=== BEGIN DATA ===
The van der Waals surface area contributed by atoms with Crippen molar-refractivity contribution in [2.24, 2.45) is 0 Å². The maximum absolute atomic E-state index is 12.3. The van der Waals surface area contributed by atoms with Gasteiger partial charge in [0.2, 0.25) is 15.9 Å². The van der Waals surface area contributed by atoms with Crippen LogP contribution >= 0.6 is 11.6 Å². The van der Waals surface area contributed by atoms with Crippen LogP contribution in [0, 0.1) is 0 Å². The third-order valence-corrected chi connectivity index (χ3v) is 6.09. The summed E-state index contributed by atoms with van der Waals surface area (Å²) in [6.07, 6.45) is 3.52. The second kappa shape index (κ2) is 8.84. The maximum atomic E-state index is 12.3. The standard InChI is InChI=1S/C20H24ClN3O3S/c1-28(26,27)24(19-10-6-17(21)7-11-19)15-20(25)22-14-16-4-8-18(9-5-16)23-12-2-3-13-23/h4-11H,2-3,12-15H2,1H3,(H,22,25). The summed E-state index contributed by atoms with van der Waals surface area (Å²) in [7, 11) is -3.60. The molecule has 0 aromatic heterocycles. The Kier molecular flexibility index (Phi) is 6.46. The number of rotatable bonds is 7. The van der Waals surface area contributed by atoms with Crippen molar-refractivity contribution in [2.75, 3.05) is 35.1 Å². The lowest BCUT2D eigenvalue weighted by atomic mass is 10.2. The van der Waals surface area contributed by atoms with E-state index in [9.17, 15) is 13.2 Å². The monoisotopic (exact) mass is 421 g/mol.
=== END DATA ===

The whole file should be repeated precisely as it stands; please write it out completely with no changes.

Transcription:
The van der Waals surface area contributed by atoms with Crippen molar-refractivity contribution in [2.24, 2.45) is 0 Å². The maximum absolute atomic E-state index is 12.3. The van der Waals surface area contributed by atoms with Gasteiger partial charge in [0.2, 0.25) is 15.9 Å². The van der Waals surface area contributed by atoms with Crippen LogP contribution >= 0.6 is 11.6 Å². The van der Waals surface area contributed by atoms with Crippen LogP contribution in [0, 0.1) is 0 Å². The third-order valence-corrected chi connectivity index (χ3v) is 6.09. The summed E-state index contributed by atoms with van der Waals surface area (Å²) in [6.07, 6.45) is 3.52. The second kappa shape index (κ2) is 8.84. The maximum atomic E-state index is 12.3. The standard InChI is InChI=1S/C20H24ClN3O3S/c1-28(26,27)24(19-10-6-17(21)7-11-19)15-20(25)22-14-16-4-8-18(9-5-16)23-12-2-3-13-23/h4-11H,2-3,12-15H2,1H3,(H,22,25). The summed E-state index contributed by atoms with van der Waals surface area (Å²) in [7, 11) is -3.60. The molecule has 0 aromatic heterocycles. The Kier molecular flexibility index (Phi) is 6.46. The number of rotatable bonds is 7. The van der Waals surface area contributed by atoms with Crippen molar-refractivity contribution in [2.75, 3.05) is 35.1 Å². The lowest BCUT2D eigenvalue weighted by atomic mass is 10.2. The van der Waals surface area contributed by atoms with E-state index in [9.17, 15) is 13.2 Å². The monoisotopic (exact) mass is 421 g/mol.